Guests at a Banquet, tempera facsimile by Nina de Garis Davies after a fourteenth-century-bc Egyptian frieze, c. 1920. The Metropolitan Museum of Art, Rogers Fund, 1930.
Volume XIV, Number 2 | spring 2021
Friendship cannot exist “between the well-fed, prosperous / and the lean and down-and-out in the world,” states the Panchatantra, a collection of Indian animal fables from around the third century bc. In one story, when a crow tries to befriend a mole after witnessing his impressive skill in escaping from hunters’ traps, the mole exclaims, “You are the eater; I am the food. What kind of friendship can exist between us?”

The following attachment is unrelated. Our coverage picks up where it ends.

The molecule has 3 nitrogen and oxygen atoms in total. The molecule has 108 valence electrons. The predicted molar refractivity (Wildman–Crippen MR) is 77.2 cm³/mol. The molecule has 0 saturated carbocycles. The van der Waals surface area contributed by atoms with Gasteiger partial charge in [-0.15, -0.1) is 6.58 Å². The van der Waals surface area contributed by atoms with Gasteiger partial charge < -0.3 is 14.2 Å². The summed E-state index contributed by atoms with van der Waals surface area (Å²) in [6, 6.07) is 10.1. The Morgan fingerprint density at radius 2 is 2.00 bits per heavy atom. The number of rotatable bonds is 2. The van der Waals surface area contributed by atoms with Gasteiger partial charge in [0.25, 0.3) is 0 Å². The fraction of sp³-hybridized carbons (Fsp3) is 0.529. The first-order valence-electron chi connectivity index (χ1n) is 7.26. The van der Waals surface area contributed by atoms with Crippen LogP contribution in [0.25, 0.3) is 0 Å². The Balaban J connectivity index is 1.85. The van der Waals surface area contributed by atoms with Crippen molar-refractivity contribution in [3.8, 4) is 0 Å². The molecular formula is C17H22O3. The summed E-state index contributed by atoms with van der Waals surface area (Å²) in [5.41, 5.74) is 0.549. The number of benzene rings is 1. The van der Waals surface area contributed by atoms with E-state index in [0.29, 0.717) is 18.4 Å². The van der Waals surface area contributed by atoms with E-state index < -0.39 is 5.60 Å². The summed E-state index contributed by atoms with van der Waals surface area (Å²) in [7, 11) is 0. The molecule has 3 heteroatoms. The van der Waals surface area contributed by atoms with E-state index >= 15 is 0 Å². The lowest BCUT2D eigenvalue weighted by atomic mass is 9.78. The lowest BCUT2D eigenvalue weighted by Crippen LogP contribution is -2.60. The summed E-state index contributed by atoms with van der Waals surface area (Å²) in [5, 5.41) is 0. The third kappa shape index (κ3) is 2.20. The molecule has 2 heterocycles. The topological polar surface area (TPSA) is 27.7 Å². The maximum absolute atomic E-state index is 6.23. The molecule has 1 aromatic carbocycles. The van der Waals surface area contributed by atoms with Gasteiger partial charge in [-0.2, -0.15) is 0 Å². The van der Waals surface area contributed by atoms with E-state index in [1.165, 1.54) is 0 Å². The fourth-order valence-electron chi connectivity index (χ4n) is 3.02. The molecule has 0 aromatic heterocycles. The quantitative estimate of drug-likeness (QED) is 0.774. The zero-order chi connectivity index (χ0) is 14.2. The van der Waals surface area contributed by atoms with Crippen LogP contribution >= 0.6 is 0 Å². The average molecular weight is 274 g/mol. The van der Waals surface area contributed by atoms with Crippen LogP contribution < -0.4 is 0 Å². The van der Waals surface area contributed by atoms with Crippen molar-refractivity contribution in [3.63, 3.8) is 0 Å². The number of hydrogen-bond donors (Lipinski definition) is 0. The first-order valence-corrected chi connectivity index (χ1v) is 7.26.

Friends are ourselves.—John Donne, 1603